Among Manhattan restaurants, at least, schnitzels are on the upswing. While you may think that the pounded-thin, breaded-and-fried cutlets belong mainly in the city's antique German restaurants like the Heidelberg, Zum Stammtisch, and Killmeyer's Old Bavaria Inn, and also as milanesa res in Mexican taquerias, this dish is undergoing a resurgence on the menus of more stylish restaurants.
At The Marrow, Harold Dieterle is beating duck breast into submission, and frying up one of the best tasting - and painstakingly executed - schnitzels that the city has ever seen. The dish comes with a riot of accessory flavors, including stewed wolfberries, hazelnuts, and Quark spaetzle.
Meanwhile, Robert Berry of Monument Lane, a restaurant at least partly intended to recall the salt marshes and farmland of 18th century Greenwich Village, riffs on lamb's schnitzel possibilities. The pounded-thin cutlets have a pleasant pronounced sheepish taste, mediated by an herby and vinegary cabbage salad topside. Underneath is what you might call a hummus sauce.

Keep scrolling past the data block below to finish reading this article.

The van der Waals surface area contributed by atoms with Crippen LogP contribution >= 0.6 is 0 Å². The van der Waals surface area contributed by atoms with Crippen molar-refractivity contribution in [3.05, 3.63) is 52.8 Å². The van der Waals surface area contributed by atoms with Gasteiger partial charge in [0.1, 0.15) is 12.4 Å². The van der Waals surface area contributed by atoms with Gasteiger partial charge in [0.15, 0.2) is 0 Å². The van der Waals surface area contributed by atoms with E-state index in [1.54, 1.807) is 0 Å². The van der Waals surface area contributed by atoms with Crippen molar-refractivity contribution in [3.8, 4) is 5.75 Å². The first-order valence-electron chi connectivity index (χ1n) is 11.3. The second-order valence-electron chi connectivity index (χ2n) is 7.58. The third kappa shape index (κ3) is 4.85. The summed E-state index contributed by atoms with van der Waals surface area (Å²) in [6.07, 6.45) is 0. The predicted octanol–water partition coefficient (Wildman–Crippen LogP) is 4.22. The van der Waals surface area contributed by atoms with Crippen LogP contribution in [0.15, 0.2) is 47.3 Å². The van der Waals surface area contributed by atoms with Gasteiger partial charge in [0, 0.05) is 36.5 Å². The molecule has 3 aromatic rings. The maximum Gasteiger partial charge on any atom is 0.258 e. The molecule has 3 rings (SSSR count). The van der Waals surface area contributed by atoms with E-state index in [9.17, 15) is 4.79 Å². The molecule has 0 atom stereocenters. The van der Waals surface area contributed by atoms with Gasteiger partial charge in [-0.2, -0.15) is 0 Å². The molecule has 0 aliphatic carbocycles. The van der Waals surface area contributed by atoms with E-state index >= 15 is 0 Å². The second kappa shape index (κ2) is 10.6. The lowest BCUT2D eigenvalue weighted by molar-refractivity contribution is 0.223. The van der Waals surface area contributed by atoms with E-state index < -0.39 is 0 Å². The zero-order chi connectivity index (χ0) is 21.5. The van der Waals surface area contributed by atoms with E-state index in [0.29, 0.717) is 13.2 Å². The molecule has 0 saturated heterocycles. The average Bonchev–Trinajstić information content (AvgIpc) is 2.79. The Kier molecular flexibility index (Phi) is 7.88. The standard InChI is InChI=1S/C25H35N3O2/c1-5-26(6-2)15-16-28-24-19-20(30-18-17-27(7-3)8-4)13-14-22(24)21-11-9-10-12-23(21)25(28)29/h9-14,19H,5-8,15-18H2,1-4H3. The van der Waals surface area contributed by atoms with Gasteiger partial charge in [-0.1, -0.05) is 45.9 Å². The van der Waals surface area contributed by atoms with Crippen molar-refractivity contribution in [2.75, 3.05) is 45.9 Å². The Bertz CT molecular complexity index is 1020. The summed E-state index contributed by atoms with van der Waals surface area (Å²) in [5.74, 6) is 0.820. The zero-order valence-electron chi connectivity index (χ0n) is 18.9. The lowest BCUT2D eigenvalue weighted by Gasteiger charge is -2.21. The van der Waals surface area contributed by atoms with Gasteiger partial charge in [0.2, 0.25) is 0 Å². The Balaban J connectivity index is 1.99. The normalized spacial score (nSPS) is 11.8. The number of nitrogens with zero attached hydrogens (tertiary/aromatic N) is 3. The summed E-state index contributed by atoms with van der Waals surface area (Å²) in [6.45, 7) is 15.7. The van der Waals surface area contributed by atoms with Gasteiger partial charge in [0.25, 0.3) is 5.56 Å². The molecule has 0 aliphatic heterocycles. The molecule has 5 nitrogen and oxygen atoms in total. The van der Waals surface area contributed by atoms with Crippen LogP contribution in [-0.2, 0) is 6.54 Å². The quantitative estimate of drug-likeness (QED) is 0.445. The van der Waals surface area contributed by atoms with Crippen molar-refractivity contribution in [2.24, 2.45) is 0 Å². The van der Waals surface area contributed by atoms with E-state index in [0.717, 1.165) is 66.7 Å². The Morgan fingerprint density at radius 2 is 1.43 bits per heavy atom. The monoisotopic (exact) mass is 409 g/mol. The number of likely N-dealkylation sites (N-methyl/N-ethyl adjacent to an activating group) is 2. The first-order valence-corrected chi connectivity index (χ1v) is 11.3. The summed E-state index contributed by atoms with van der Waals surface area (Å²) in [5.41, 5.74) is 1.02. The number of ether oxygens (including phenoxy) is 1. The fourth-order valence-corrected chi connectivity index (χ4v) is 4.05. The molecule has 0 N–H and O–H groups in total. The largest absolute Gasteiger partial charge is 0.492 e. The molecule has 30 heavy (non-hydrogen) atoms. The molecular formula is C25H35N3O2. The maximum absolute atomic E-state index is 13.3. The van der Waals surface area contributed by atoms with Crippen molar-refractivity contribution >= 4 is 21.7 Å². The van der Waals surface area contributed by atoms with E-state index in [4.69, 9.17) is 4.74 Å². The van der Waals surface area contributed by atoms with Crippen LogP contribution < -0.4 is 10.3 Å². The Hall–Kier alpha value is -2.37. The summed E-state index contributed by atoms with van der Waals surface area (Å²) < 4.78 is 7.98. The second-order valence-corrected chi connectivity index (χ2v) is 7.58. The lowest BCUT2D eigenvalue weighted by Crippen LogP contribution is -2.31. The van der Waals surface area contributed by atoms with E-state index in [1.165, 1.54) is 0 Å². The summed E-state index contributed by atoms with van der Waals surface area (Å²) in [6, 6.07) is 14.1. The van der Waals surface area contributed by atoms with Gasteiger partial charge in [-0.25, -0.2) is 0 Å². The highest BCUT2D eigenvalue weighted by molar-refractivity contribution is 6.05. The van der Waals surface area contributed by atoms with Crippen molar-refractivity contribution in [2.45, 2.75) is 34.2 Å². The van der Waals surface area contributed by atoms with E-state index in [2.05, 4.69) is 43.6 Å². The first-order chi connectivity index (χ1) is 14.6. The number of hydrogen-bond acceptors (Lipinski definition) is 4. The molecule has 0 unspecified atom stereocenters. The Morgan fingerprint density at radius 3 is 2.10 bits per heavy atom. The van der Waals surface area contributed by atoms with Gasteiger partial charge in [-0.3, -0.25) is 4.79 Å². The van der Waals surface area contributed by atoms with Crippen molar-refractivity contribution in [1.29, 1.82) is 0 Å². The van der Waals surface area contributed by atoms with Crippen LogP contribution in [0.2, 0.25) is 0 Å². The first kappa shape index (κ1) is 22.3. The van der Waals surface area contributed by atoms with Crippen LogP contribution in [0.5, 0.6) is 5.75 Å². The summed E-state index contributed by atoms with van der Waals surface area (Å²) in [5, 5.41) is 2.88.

Sizewise, you can't beat the breaded chicken cutlet at Union Square Café, a staple of the lunch menu. Talk about plate-flopping! This is schnitzel's forte, not only multiplying the crisp surface area of the chosen flesh, but also turning a small wad of meat into what looks like a magnificent quantity, a real paen to culinary opulence.
A few other places that serve schnitzels: Balaboosta (chicken), Bar Boulud (pork), Blaue Gans (pork, veal, beef), Café Glechik (pork), Commerce (pork), Edi & the Wolf (pork), Hospoda (veal), Northeast Kingdom (pork), Prime Meats (pork).
Have no doubt that more schnitzels will soon be looming like brown clouds on the horizon.